The Republic of T.

Black. Gay. Father. Vegetarian. Buddhist. Liberal.

Redefining Community

Still catching up to Bernie’s series on black gay men at mid-life, as he delves into redefining community.

It is not uncommon in the gay community for many people to grow up feeling emotional distance, if not in fact alienation and abandonment, from their biological families. In order to establish some kind of support network, they may consciously choose with whom they associate, creating “family” out of friends. However unlike biological families where ages range from grandparents to parents to children, these created families may have a sameness in age or gender that, while supportive, shuts one off from valuable knowledge. Wisdom ordinarily passed down from elders may not happen if there is no interaction across generational lines.

Middle age is the “bridge” period between seniors and young adults, with both learning and teaching opportunities if such relationships exist. If not, history may simply repeat itself from each generation to the next.

And the question:

Discuss the nature and quality of any interaction you may have with gay men either younger or older.

My life as a gay man has changed more than I expected when was younger. Even ten years ago, I wouldn’t have imagined that I’d have a partner, a son, and a house in the suburbs. Then, most of my social interactions were with gay men in my age group. Even at work, most of my contacts were with other gay people, because I worked at a gay organization. It was a cozy kind of immersion. I worked, lived, and socialized in almost exclusively gay environments.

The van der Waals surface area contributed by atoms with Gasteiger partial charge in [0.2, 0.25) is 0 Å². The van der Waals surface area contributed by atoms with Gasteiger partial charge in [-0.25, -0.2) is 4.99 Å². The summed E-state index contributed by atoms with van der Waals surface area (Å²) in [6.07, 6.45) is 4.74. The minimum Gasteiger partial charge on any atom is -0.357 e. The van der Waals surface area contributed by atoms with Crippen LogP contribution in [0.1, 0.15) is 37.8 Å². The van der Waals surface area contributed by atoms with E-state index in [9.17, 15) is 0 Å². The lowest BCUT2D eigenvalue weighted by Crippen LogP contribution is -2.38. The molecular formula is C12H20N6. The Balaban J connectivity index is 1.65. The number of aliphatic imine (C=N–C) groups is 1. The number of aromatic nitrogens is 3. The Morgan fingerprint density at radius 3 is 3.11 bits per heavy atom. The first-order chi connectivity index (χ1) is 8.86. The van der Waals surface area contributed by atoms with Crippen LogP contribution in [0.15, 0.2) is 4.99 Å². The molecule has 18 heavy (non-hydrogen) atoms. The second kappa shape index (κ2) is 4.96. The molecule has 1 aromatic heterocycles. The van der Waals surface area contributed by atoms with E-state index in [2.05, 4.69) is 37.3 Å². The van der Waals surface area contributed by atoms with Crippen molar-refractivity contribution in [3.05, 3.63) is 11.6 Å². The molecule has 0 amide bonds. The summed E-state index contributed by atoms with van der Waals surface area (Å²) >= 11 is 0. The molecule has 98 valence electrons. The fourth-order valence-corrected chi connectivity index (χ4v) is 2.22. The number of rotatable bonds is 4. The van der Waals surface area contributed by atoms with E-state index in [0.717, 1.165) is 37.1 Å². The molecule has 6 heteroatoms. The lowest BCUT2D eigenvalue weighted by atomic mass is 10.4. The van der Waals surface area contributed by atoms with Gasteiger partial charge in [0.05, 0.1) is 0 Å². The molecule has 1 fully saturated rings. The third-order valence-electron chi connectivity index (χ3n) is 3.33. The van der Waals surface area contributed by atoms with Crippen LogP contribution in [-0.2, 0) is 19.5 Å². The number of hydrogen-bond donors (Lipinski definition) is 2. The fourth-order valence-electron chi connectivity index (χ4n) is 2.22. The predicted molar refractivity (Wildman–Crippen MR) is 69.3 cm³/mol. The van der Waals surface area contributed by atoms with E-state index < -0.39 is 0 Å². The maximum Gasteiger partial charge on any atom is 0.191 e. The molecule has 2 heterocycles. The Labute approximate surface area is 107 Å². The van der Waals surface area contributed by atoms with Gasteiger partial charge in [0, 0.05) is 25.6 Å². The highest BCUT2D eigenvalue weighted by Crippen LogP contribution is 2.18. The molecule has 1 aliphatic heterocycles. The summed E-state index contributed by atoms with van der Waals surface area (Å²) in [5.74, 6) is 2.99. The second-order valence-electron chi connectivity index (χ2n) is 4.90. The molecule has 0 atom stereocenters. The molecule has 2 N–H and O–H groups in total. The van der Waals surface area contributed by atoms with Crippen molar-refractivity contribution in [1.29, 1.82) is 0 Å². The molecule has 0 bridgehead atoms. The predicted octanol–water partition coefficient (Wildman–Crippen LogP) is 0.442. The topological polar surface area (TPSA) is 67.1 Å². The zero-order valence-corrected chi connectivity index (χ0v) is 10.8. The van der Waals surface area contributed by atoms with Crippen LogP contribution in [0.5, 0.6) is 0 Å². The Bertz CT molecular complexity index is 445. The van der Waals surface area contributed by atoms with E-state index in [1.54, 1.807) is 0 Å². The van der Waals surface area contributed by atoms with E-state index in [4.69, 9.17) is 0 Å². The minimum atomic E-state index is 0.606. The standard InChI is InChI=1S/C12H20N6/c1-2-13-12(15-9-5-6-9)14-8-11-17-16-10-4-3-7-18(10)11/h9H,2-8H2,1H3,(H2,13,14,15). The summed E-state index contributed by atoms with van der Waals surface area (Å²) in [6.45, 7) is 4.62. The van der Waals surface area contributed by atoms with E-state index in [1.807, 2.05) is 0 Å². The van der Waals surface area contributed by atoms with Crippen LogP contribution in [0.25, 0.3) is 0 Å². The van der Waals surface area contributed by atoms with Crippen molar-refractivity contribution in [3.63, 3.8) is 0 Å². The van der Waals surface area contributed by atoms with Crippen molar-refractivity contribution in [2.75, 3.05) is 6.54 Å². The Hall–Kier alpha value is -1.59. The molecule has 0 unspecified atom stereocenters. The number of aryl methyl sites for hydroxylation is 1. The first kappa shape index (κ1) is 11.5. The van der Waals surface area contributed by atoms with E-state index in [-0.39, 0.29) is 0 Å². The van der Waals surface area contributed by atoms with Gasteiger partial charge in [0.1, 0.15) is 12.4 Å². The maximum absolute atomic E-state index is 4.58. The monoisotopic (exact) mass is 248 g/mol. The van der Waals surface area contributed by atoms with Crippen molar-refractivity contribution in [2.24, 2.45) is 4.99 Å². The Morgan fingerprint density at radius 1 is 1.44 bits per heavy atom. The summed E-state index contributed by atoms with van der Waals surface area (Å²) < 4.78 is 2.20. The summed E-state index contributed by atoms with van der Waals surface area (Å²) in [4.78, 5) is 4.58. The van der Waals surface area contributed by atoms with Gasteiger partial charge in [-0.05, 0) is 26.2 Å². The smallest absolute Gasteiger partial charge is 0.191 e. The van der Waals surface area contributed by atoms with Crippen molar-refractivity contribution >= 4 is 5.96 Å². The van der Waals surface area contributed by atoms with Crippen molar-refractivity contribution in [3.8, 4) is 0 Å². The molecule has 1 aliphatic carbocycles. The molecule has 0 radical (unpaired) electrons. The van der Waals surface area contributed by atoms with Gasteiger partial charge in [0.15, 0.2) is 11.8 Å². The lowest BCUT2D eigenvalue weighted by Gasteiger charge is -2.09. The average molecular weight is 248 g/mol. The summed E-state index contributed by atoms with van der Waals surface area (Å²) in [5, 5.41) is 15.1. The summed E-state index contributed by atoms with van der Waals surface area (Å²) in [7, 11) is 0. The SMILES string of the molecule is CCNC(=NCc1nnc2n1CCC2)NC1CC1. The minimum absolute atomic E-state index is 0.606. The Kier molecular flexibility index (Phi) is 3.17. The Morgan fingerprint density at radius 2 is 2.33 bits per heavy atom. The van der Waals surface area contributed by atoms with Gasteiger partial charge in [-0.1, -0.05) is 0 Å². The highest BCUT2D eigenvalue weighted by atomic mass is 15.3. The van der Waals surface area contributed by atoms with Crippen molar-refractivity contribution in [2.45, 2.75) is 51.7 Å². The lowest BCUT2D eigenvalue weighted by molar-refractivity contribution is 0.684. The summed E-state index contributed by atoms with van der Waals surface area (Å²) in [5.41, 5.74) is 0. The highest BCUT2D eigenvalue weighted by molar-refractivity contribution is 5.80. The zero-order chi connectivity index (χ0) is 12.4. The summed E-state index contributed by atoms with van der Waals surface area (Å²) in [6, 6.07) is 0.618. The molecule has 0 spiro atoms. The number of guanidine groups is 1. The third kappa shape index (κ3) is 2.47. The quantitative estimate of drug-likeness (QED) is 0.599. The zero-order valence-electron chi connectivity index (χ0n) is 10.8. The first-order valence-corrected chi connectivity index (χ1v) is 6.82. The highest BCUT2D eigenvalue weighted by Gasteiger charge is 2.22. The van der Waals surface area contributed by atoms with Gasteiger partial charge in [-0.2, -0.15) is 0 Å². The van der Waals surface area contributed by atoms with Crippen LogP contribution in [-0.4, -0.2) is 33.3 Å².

Now, most of my time is spent in non-gay environments, outside of home. That’s probably because having a partner and being parent were the source of huge changes in my life as a gay man. My interactions with other gay men are still with men mostly in my age group, but also older and younger than me, and most often what we have in common is that we are parents. Still, most of the other parents I interact with are heterosexual. So, in many ways, I’ve entered a totally different world than I lived in as a younger gay man.

What are some of the best and worst aspects of being gay and the age you are now?

There’s a great deal of freedom in being a 30-something gay man for me. That may be because in my 30s I decided I wanted a relationship, and set my sights on finding one. Having a mutually loving, passionate relationship with my partner for the last seven years, and being a parent for the last four years have shifted my center of gravity as a gay man, in a way that’s probably made getting older easier than it might be otherwise. There’s a freedom in shrugging off the stereotype of an urban gay man, and in not finding myself in bars competing with or vying with younger men for attention. Instead, I’ve finally reached a point where I can begin to appreciate my accomplishments, what I’ve learned, what I have in my life.

The worst? I think the worst is that I’ve been out since I was in my teens, and an activist for more than 20. Sometimes it’s discouraging to look around and see not only how far we have to go, but how much ground has been lost in states where our families have no legal recognition.

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